At Oregon Health & Science University, ER doctors found a nearly 3-inch gash on the top of Yalitza's head and deep holes in both cheeks. Sasha Ballesteros, Yalitza's aunt and guardian, says chunks of the little girl's skin hung off her face.

Multnomah County Animal Services investigates dog bites, and the agency put an officer on the case after learning about the attack on TV news. The initial story said the dog had been a stray that walked up and attacked the girl.

The Animal Services officer went door to door, and two days later pieced together the real story. The officer seized Cujo and cited the dog's owner, Luis Rocha, then 22, for owning a dangerous dog.

A "dangerous dog" classification is reserved for dogs that cause "the serious physical injury or death of any person." In 1986, the county created a five-level scale for aggressive dogs after a pit bull in Gresham killed a 5-year-old boy who wandered into a fenced backyard.

In 2013-14, the latest year for which the county has statistics, Animal Services labeled four dogs as dangerous dogs and 256 as "potentially dangerous." Since 2010, according to Animal Services, the county has euthanized four dogs classified as "dangerous" and 44 considered "potentially dangerous." (The numbers include dogs that were put down for health reasons.)

"Euthanasia is always a last resort," says county attorney David Blankfeld, who represents Animal Services in disputes. "It can be for a variety of unfortunate reasons such as illness or poor rehabilitative prognosis due to lack of a bite inhibition."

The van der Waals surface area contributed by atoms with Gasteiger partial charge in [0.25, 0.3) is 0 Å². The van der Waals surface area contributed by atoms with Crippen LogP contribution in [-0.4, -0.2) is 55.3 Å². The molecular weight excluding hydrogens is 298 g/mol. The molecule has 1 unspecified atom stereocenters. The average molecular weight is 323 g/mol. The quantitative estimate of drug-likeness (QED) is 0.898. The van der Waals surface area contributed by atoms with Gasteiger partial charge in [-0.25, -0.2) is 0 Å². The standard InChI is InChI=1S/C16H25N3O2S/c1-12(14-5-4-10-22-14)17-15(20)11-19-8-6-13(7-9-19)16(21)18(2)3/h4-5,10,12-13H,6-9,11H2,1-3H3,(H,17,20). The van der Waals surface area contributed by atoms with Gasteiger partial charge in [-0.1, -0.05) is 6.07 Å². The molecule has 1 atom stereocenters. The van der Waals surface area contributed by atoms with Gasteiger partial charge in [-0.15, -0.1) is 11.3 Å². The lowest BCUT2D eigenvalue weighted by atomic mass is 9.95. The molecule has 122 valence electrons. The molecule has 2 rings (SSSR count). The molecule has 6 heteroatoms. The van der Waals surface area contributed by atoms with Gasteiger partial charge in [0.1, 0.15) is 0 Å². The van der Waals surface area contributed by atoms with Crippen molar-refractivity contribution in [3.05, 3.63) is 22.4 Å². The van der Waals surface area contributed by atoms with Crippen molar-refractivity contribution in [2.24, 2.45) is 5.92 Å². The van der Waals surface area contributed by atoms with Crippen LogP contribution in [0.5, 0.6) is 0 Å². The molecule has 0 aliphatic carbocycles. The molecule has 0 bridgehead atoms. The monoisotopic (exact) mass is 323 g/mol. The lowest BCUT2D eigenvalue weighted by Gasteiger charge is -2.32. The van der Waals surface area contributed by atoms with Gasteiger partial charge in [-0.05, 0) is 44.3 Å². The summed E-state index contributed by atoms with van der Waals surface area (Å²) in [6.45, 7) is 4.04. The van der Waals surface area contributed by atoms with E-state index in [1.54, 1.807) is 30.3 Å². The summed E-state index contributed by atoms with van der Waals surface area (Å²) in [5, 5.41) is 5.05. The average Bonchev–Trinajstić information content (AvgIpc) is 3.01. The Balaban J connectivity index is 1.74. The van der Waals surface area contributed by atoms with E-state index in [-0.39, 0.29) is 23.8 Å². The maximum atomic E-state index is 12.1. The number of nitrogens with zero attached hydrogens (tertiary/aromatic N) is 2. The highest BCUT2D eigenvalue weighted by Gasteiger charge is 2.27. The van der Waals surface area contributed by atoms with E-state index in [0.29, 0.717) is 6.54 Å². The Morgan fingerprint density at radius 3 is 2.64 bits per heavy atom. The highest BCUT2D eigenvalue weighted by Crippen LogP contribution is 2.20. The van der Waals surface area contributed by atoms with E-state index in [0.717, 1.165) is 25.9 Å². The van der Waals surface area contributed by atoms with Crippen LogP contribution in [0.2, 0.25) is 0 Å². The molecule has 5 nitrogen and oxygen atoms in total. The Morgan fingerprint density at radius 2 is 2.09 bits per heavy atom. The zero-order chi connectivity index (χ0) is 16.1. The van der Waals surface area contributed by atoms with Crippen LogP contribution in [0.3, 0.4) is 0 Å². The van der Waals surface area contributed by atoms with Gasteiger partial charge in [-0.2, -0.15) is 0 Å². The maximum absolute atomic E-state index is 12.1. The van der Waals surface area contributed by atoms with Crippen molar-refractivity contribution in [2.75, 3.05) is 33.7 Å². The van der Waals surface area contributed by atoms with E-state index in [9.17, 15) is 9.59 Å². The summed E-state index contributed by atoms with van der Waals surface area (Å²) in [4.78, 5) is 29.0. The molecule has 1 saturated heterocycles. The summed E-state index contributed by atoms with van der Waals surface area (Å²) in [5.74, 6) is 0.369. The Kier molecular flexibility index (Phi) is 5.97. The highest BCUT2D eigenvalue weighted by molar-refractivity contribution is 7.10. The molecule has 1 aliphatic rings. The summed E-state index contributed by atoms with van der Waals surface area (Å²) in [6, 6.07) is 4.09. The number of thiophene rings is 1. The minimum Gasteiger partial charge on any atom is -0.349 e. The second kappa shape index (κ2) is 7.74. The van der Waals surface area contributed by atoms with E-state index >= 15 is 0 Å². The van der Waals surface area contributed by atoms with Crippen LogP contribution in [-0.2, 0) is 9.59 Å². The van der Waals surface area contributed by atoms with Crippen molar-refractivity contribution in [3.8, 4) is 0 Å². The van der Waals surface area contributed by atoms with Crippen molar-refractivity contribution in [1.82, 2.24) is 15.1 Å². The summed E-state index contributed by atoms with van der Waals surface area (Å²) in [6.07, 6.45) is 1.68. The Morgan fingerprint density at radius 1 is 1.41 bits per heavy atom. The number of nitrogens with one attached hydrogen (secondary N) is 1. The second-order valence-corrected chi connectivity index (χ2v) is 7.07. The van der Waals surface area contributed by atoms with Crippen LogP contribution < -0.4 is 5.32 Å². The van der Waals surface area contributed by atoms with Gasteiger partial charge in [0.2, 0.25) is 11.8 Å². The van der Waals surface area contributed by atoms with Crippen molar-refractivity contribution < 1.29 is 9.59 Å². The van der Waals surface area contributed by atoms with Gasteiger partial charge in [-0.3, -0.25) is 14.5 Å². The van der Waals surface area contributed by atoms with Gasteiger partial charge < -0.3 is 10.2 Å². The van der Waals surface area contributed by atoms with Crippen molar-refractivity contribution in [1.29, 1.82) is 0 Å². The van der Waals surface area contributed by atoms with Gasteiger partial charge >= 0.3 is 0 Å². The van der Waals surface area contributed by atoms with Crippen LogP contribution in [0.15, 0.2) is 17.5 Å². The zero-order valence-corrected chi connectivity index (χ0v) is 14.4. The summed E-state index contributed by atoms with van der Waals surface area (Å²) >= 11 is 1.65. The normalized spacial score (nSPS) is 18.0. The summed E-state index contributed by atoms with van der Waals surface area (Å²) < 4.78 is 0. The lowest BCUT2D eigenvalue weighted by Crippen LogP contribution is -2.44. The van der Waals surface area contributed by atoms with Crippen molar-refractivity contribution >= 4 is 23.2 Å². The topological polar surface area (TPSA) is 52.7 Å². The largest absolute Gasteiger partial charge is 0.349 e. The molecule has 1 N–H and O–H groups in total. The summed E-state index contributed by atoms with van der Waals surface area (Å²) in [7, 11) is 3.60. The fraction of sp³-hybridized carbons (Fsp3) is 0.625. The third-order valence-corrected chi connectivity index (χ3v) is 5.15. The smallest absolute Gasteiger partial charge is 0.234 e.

In many cases, the owner of a dog classified as dangerous or potentially dangerous voluntarily signs off on euthanizing the animal.

Others, like Cujo's owner, fight back.

Despite the attack on Yalitza, Luis Rocha says he disagreed that his dog Cujo was a threat. Rocha says he got the dog as a puppy and named him Cujo because he "just liked the name." He declined to say if he also named Cujo after the title dog in Stephen King's 1981 best-selling novel (and a 1983 movie) about a rabid, homicidal Saint Bernard.

"If he was a dangerous dog," Rocha says about his dog, "why would I want him around my kids?" Rocha says he wanted to fight back. "I didn't know what to do," he says.

Then he heard from Gail O'Connell-Babcock.

She had learned about Cujo as she does about much of what goes on at Animal Services: through weekly public records requests about the shelter's intake. In the last week of June, for example, she requested documents for 59 dogs and four cats.

(The Babcocks pay the county as much as $400 a month for the reports. County officials say that barely covers the costs of dealing with the Babcocks—they estimate that responding to the couple uses 40 hours of staff time a week—the equivalent of a $50,000-a-year employee's time. The Babcocks dispute that claim.)